Lung Cancer

Lung cancer is the #1 cause of death from cancer in the United States for both men and women. The National Cancer Institute estimates that in 2011, more than 221,000 Americans will be diagnosed with lung cancer and approximately 157,000 Americans will die from lung cancer. Yet over 80% of lung cancers have a chance to be cured if detected early. Unfortunately, most cancers aren't discovered until they reach an advanced stage, when they cause symptoms that lead to diagnosis.

The UnityPoint Health - Methodist Lung screening is the tool that helps doctors detect lung cancer at its earliest, most treatable stage. This fast, painless screening uses a low-dose CT to look inside your chest. It is the only test that has been proven to detect early lung cancer and improve survival. If you are a long-term, heavy smoker or former smoker aged 55 or older, the Methodist Lung Cancer screening may be for you. It includes:

 Low-dose CT chest screening exam
Lung Cancer Risk Assessment
Personalized cancer reduction and healthy lifestyle education
Tobacco cessation education

Our UnityPoint Health - Cancer Services is committed to caring for patients with lung cancer and will be here for you and your family every step of the way. We use a multidisciplinary team approach bringing together many different specialties to discuss the best practice for our patients to help ensure the best outcomes. Using our extensive experience dealing with every stage of this disease, our cutting-edge treatments and vast resources, we will do everything we can to help.

How can I reduce my risk for Lung Cancer?


UnityPoint Health offers smoking cessation classes. We have staff trained in the American Lung Association's evidence-based Freedom From Smoking program. Please call us at 309-672-5904 to learn more about these classes or to enroll today. In 2016, UnityPoint Health is scheduled to provide smoking cessation classes to 30 people from around central Illinois. As of October 2016, seven people had completed the entire program. Of the seven people who completed the program, three remained smoke-free. Upon completion of the program participants are all followed up with by the American Lung Association's Lung Helpline within 4-6 months to determine if they remain smoke-free. 

What is a Lung Cancer screening?

The screening detects potential early cancers, similar to a mammogram. It doesn't hurt and takes only about 30 seconds. You just lie on a table and hold your breath while a low-dose screening CT (computerized tomography) scan produces detailed images of your lungs.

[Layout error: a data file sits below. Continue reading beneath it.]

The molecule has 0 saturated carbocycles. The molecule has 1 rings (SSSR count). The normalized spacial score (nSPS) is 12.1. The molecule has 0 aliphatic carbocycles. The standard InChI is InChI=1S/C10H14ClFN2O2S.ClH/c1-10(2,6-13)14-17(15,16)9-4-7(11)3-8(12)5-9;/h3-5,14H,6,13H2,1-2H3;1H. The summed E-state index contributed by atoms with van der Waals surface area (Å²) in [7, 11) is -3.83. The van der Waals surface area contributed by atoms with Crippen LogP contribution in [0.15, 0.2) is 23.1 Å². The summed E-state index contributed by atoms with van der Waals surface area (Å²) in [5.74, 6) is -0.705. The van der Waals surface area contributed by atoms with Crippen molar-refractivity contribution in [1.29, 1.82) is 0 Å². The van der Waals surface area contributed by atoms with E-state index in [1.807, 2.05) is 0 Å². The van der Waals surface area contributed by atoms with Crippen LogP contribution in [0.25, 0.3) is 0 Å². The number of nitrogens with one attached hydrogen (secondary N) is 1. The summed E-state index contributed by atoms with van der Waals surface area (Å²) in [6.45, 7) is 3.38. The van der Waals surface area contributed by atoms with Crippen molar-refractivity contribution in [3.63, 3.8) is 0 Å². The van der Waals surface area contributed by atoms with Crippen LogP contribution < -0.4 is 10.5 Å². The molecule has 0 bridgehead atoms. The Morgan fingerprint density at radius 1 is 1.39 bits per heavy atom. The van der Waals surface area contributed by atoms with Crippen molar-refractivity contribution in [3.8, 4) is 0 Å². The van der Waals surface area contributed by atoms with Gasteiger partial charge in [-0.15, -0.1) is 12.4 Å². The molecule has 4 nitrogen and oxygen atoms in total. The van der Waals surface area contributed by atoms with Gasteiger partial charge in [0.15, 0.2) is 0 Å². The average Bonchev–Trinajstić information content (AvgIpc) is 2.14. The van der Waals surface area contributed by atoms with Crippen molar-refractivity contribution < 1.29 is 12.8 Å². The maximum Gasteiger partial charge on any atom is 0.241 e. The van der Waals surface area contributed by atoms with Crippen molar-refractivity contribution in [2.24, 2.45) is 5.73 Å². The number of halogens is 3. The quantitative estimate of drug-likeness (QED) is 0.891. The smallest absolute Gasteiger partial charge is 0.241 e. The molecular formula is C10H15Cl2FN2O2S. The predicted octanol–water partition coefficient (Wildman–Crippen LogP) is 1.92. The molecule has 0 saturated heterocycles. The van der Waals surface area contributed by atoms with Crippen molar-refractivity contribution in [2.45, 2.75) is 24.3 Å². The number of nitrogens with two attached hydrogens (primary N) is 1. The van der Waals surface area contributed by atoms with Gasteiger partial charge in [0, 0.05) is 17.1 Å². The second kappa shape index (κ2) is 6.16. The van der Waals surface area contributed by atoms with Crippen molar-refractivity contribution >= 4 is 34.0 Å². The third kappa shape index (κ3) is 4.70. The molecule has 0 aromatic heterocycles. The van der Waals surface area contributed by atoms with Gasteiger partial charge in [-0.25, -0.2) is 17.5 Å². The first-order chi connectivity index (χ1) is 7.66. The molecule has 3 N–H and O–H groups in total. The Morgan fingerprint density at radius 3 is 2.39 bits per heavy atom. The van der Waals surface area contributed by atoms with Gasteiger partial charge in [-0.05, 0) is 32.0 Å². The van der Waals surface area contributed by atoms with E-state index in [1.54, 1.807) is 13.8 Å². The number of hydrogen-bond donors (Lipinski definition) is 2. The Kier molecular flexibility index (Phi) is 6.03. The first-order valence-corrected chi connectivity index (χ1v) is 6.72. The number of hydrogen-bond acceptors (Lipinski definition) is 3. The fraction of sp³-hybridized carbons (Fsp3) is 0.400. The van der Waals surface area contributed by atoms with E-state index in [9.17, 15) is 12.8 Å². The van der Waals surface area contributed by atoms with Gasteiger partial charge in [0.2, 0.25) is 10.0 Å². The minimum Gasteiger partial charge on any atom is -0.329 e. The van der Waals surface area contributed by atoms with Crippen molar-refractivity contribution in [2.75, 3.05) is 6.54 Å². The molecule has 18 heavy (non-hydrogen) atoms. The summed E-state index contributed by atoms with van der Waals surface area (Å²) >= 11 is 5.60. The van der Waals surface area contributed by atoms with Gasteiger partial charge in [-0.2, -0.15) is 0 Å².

How is the exam performed?


LDCT lung screening is one of the easiest exams you can have. The exam takes less than seconds, no medications are given, and no needles are used. You can eat before and after the exam. You do not even need to get changed as long as the clothing on your chest does not contain metal. One must, however, be able to hold their breath for at least 6 seconds while the chest scan is being taken.

Who should get a Lung Cancer screening?


According to the National Cancer Institute, risk factors for lung cancer include tobacco smokers and those exposed to secondhand smoke, exposure to radon, asbestos and other substances, air pollution, and a personal or family history of lung cancer. Current and former smokers aged 55 and up are at greatest risk for developing lung cancer. We offer a free Lung Cancer Risk Assessment to help determine your risk and if screening is right for you. Your doctor can also discuss the benefits and risks of screening to help you decide if the Lung Cancer screening is right for you. 

What is the goal of LDCT lung screening?

The goal of LDCT (low dose CT) lung screening is to save lives. Without LDCT lung screening, lung cancer is usually not found until a person develops symptoms. At that time, the cancer is much harder to treat and most are not curable.

What are the risks?

CT scans deliver a very small amount of radiation to your chest. The radiation you receive from this low-dose screening CT is only 1/5 what you would receive from a standard chest CT scan.
About 1 in 4 CT lung cancer screenings finds small spots, called lung nodules. Most of these nodules are not cancer - they are small scars that will never affect your health.

What happens if you find something?

Each abnormal finding is reviewed by a radiologist. Our Nurse Navigator will call you to discuss the results with you and explain next steps. Remember, most small lung nodules found are not cancer. Next steps can include monitoring the nodules over time with CT scans. In some cases a biopsy may also be required. The screening may also find indications of other conditions, such as emphysema or infections. We will notify both you and your doctor of any abnormal findings.

What does it cost?

The Affordable Care Act mandates that private insurances cover all screening exams with a grade B evidence or greater (LDCT lung cancer screening meets this). Medicare will also cover the cost. Additional fees for a radiologist to review the results of the screening could result in an additional charge. Please check with your insurance provider to determine your cost. Insurance usually does cover follow-up evaluation of abnormal findings.

How do I schedule my lung CT screening?

Call your primary care physician to determine if you are a candidate for a lung cancer screening and to get the screening scheduled